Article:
For the second time this year—and the second time in history—scientists confirmed the detection of ripples in the fabric of space-time known as gravitational waves.
Since Albert Einstein predicted these elusive events over a century ago in his General Theory of Relativity, physicists have studied the skies hoping to catch the waves he described. With this second detection, researchers have not only confirmed their ability to detect gravitational waves, but illustrated that perhaps these space-time ripples aren’t as rare as they once thought.
Physicists at the Advanced Laser Interferometer Gravitational Waves Observatory (LIGO) made history in February of this year when they announced the first confirmed gravitational waves. But just a few months earlier, on December 26, 2015, the LIGO instrumentation logged logged a second space-time ripple.
“We did it again,” LIGO researcher Salvatore Vitale tells Jennifer Chu for MIT News. “The first event was so beautiful that we almost couldn’t believe it.” With the confirmation of the second ripple, scientists are increasingly hopeful that these events could provide a new way to study the mysteries of the cosmos.
The faint but distinctive “chirp” that characterizes a gravitational wave is produced when two supermassive objects collide. While the fabric of space-time is stiff, immensely heavy objects like black holes can warp it, Geoff Brumfiel reports for NPR. When that happens, the distances between objects actually changes as the ripples pass by—much like the effect of dropping a stone into a pond.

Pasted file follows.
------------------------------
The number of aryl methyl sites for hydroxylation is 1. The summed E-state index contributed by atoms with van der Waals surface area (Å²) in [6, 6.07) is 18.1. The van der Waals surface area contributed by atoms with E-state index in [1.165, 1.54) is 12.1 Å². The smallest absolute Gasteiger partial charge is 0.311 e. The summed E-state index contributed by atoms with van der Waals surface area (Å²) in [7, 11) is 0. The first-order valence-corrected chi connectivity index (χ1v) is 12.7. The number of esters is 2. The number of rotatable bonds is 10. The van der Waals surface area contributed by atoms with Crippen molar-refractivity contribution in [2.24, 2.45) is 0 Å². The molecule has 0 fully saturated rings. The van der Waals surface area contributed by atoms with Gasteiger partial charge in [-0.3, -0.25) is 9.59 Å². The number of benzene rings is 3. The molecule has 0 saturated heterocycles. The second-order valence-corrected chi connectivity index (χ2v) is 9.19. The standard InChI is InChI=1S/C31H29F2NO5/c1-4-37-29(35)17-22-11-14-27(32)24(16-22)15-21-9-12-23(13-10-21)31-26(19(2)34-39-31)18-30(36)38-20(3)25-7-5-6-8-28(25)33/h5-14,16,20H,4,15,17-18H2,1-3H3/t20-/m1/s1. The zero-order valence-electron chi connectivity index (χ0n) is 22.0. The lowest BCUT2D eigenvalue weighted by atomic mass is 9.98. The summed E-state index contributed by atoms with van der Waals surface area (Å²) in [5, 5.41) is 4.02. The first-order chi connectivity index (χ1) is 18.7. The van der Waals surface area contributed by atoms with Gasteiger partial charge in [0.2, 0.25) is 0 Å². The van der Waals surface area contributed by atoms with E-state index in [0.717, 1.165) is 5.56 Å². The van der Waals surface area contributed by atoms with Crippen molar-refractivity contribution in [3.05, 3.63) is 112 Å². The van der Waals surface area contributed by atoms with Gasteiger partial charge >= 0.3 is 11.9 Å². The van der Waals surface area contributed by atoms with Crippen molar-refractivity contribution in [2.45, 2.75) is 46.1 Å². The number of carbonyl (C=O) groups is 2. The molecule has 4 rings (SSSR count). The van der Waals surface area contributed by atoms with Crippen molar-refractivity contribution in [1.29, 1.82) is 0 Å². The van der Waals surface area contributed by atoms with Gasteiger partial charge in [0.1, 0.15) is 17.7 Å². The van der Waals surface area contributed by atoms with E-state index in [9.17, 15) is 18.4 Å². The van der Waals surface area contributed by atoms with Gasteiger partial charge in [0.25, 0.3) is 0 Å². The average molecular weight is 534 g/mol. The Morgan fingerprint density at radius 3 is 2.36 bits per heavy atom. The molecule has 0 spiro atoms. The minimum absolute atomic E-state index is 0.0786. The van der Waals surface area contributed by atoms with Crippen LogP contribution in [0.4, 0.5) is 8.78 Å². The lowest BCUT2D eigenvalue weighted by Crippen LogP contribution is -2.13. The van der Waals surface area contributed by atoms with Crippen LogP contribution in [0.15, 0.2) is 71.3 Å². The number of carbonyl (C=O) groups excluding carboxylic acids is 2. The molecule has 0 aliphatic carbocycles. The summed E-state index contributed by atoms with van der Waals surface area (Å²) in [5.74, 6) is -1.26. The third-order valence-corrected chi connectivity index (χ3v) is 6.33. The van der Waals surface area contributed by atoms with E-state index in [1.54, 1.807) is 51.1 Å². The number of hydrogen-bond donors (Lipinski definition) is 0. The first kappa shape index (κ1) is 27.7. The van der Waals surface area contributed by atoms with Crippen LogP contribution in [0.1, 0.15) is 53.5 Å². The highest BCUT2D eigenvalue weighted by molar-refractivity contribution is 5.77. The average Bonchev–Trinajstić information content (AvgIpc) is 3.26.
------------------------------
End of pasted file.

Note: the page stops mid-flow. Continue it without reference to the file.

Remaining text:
"It will get longer and shorter and longer and shorter without us doing anything, without us feeling anything," Gabriela González, the head of LIGO's scientific collaboration tells Brumfiel.
In order to detect the waves, scientists have developed a way to sense these incredibly tiny shifts. As Liz Kruesi reported for Smithsonian.com in Feburary:
Inside each L-shaped LIGO observatory, a laser sits at the meeting point of two perpendicular tubes. The laser passes through an instrument that splits the light, so that two beams travel the roughly 2.5 miles down each tube. Mirrors at the ends of the tubes reflect the light back towards its source, where a detector waits.
Typically no light lands on the detector. But when a gravitational wave passes though, it should stretch and squish space-time in a predictable pattern, effectively changing the lengths of the tubes by a tiny amount—on the order of one-thousandth the diameter of a proton. Then, some light will land on the detector.
Once researchers detect the changes, they can trace the origins back into space to determine the cause. The latest waves emanated from the collision of two giant black holes about 1.4 billion light years away, Maddie Stone reports for Gizmodo.
“The objects are about as far away but because they are lighter, it’s a much weaker signal,” MIT researcher and LIGO leader David Shoemaker tells Stone. “We had to be more careful to look for airplanes, lighting strikes, seismic noises, people dropping hammers—all the things that could go wrong.”
Now that those possible interference have been eliminated, the researchers are confident that this second chirp is truly a gravitational wave.
"This is like Galileo turning his telescope to the sky 400 years ago," David Reitze, LIGO’s executive director, tells Brumfiel. "We're now looking at the universe in an entirely new way, and we're going to learn new things that we can't learn any other way."